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I was recently in a meeting with the CIO and a selection of senior Business Unit executives from one of Australia’s largest companies. We discussed the importance of cloud and big data for all businesses in the future and how these technologies and concepts could apply to their industry. Looking at the body language around the room, the reactions were typical of senior executives really exploring these concepts for the first time – awe, excitement, trepidation, confusion, curiosity and a desire to learn more.
By Paul Campaniello, Vice President of Global Marketing, ScaleBase
Data processing platforms do not exist in siloes. That is why it is increasingly important for Rackspace to provide interoperability between datastores. This enables customers to choose the best technology for their data processing needs, without being restricted to a single tool.
Hadoop Summit kicks off today. And while I could start this post by providing a long diatribe about the momentum and disruption happening in the big data space, I feel I can spare you that point. This momentum is being felt across every sector and is addressing almost every new data workload coming into existence. The argument no longer needs to be made.
For those of you who don’t know, Trove is the newest integrated OpenStack project. We have been working on it for over two years at Rackspace, and it’s been a wild ride. We’ve had a ton of help from our friends at HP, who have been on this roller coaster with us for a long while as well. You’re sure to hear more about Trove at OpenStack Summit Atlanta next week, but today I’d like to take a walk down memory lane with Trove, and talk about how it went from a small project started within Rackspace to the treasure it is today.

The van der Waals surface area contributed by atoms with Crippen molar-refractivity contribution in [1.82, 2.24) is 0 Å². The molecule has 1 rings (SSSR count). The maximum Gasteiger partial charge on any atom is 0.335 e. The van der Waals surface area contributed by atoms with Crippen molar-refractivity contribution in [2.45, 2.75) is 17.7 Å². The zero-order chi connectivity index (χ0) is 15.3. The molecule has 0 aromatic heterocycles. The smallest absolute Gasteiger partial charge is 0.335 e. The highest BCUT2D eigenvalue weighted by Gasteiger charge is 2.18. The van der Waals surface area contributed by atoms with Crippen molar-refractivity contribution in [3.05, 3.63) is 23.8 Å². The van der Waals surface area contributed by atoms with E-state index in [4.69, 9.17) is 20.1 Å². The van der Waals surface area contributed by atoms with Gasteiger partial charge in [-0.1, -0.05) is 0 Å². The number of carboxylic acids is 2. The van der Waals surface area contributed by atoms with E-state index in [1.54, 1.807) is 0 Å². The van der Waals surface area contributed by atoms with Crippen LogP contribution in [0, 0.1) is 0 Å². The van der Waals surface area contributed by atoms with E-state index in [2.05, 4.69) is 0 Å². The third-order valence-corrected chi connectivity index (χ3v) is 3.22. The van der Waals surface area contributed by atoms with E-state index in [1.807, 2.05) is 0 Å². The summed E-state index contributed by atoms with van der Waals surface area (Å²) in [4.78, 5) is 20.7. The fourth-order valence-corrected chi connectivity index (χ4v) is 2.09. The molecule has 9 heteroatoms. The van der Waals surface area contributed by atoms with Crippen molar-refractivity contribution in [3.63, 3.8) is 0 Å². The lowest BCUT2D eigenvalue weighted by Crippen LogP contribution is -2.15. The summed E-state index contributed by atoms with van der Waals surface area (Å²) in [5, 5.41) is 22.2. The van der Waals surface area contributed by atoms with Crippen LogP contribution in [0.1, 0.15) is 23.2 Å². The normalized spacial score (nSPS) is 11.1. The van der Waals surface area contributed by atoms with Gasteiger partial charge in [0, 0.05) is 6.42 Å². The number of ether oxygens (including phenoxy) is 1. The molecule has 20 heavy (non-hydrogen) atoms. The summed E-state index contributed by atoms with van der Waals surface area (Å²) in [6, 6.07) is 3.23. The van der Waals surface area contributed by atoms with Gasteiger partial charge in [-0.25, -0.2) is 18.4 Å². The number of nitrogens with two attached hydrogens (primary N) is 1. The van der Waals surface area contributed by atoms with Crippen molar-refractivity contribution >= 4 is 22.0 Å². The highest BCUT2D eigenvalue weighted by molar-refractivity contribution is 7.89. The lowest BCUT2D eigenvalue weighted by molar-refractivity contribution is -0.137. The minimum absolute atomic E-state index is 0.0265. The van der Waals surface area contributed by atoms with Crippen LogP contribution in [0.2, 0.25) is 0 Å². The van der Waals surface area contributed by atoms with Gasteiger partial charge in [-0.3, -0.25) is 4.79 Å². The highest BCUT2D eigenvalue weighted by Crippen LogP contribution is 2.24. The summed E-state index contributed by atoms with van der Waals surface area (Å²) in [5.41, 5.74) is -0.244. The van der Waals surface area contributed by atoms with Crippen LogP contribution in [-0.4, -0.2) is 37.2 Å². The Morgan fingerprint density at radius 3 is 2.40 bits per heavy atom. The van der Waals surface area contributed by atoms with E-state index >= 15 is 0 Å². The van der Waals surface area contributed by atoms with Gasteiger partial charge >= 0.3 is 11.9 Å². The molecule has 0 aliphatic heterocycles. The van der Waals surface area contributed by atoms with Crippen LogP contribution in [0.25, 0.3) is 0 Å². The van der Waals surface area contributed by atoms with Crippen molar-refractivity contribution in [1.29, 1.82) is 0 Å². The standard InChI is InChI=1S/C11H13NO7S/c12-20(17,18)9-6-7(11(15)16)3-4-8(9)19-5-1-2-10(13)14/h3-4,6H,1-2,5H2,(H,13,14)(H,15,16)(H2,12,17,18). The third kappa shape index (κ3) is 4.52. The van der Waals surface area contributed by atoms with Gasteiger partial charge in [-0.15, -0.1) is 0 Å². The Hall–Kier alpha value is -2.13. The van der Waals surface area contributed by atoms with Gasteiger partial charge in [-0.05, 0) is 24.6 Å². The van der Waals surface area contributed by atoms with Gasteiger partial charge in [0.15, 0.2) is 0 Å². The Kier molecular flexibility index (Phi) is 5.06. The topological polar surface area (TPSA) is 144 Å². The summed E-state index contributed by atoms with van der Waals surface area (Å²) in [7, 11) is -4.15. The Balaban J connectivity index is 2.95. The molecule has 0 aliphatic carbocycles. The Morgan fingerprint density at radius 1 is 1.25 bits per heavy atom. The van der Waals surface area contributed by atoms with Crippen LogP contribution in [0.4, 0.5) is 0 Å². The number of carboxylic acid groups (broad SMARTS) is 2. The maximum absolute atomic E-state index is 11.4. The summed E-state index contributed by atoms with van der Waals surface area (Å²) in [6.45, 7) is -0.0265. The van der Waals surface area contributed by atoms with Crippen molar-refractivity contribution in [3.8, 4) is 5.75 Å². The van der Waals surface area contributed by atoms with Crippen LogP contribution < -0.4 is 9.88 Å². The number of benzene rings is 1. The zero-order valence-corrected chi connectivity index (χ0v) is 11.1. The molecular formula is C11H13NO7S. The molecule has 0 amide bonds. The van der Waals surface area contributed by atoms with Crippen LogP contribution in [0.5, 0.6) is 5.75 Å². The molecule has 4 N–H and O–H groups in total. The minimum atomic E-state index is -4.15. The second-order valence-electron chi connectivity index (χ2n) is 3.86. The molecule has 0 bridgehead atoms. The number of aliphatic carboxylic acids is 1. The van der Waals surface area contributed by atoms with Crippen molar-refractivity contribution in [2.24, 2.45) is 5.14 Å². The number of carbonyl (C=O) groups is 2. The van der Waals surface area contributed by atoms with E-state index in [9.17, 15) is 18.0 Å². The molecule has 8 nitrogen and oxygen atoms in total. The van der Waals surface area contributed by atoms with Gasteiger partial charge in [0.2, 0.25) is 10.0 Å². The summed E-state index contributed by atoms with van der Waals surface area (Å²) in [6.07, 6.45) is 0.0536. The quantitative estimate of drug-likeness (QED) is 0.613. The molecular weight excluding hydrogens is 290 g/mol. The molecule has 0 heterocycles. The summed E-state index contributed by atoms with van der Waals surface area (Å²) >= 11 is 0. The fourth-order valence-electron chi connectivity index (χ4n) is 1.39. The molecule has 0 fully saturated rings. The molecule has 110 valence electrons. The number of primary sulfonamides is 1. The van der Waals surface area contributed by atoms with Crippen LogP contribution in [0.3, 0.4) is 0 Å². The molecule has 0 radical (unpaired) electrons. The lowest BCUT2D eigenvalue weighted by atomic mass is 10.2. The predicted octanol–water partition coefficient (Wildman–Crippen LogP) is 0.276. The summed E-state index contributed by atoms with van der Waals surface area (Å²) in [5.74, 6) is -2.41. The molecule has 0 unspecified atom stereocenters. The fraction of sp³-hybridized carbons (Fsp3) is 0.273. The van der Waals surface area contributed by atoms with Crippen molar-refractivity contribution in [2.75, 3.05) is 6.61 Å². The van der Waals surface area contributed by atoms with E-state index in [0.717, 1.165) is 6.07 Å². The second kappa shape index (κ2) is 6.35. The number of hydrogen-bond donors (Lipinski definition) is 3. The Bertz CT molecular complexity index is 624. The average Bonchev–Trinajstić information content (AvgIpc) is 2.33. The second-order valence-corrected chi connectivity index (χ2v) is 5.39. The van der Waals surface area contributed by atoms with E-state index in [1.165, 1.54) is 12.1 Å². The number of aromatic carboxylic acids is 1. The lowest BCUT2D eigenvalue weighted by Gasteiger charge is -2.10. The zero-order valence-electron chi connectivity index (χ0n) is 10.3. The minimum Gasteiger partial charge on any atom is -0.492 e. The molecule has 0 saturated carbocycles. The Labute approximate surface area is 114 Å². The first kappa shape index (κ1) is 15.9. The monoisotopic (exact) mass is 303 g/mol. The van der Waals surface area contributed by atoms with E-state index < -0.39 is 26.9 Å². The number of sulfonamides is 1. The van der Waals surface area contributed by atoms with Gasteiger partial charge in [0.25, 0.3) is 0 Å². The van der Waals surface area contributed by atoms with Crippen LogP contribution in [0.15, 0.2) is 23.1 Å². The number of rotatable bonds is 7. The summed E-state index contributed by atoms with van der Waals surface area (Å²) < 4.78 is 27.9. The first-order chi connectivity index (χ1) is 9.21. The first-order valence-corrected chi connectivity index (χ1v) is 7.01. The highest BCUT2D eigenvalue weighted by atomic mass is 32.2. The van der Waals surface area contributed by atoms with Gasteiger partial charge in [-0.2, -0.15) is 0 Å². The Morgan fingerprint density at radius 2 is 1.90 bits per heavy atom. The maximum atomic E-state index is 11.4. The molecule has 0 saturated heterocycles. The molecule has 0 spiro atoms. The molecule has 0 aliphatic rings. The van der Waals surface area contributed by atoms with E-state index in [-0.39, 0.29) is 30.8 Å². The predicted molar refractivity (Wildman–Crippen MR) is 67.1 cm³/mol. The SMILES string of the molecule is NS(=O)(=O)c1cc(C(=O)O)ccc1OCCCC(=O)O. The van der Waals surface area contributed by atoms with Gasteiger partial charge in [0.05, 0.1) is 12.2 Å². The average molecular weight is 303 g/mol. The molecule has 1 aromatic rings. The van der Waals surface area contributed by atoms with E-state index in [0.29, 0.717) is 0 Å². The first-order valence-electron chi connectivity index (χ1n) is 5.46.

The world of data platforms is forging forward with increasing velocity. To stay relevant in today’s Big Data conversation, technologies must implement features and enhancements at a swifter cadence than legacy technology. The only way this is possible is by orchestrating the worldwide execution of an open ecosystem of participants. Consider Apache Hadoop; this level of advancement would not be possible without a broad network of developers and engineers working together to rapidly innovate to solve new problems. In addition to just fixing the issues users have with Hadoop, the community is changing the perception of how users can leverage it. Once a go-to tool for large batch processing jobs, Hadoop is changing to address the needs of multiple workloads simultaneously such as streaming and interactive workloads all done at the same level of scale of the original batch jobs.
Is more better? Not always, but when it comes to more industry leaders contributing to the CloudU Big Data Massive Open Online Course (MOOC); more is definitely better. As CloudU continues to extend its reach beyond its online presence, the program will sponsor the first ever Open BigCloud and Open Compute Project (OCP) Workshop at The University of Texas in San Antonio (UTSA). The event will take place Wednesday, May 7 and Thursday, May 8 on the UTSA campus.
A customer approached us recently with a new NoSQL-data requirement for an instrumentation system we had helped them with before.
Data is everywhere. It’s in every organization, economy and sector. It touches every technology user. Storing, aggregating and analyzing data is now crucial for every business.
By Roland Schmidt, Senior Director of Business Development, Clustrix, Inc.
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